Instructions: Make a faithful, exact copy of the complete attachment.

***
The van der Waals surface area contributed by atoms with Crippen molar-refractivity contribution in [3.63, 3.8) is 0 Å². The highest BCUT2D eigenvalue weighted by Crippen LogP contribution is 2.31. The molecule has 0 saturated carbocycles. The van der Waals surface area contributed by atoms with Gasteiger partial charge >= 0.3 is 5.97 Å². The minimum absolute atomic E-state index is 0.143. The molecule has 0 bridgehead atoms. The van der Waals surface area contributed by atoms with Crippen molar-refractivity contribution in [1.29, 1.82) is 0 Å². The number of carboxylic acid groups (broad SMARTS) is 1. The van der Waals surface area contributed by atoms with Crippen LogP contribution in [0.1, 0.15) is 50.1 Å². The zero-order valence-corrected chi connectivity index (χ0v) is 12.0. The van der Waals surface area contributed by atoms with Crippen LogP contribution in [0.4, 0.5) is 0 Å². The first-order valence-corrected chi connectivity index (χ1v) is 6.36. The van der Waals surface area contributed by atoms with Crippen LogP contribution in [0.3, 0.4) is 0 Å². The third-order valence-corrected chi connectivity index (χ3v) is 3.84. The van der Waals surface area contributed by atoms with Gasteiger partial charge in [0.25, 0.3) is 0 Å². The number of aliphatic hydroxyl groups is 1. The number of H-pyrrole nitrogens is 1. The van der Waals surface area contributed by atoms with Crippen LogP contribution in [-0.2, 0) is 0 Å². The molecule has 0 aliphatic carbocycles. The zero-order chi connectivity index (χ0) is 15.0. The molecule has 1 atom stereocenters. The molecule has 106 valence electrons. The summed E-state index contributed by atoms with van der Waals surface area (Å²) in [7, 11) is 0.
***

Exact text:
The van der Waals surface area contributed by atoms with Crippen molar-refractivity contribution in [3.63, 3.8) is 0 Å². The highest BCUT2D eigenvalue weighted by Crippen LogP contribution is 2.31. The molecule has 0 saturated carbocycles. The van der Waals surface area contributed by atoms with Gasteiger partial charge >= 0.3 is 5.97 Å². The minimum absolute atomic E-state index is 0.143. The molecule has 0 bridgehead atoms. The van der Waals surface area contributed by atoms with Crippen molar-refractivity contribution in [1.29, 1.82) is 0 Å². The number of carboxylic acid groups (broad SMARTS) is 1. The van der Waals surface area contributed by atoms with Crippen LogP contribution in [0.1, 0.15) is 50.1 Å². The zero-order valence-corrected chi connectivity index (χ0v) is 12.0. The van der Waals surface area contributed by atoms with Crippen LogP contribution in [0.4, 0.5) is 0 Å². The first-order valence-corrected chi connectivity index (χ1v) is 6.36. The van der Waals surface area contributed by atoms with Crippen LogP contribution in [0.3, 0.4) is 0 Å². The third-order valence-corrected chi connectivity index (χ3v) is 3.84. The van der Waals surface area contributed by atoms with Gasteiger partial charge in [0.25, 0.3) is 0 Å². The number of aliphatic hydroxyl groups is 1. The number of H-pyrrole nitrogens is 1. The van der Waals surface area contributed by atoms with Crippen LogP contribution in [-0.2, 0) is 0 Å². The molecule has 0 aliphatic carbocycles. The zero-order chi connectivity index (χ0) is 15.0. The molecule has 1 atom stereocenters. The molecule has 106 valence electrons. The summed E-state index contributed by atoms with van der Waals surface area (Å²) in [7, 11) is 0.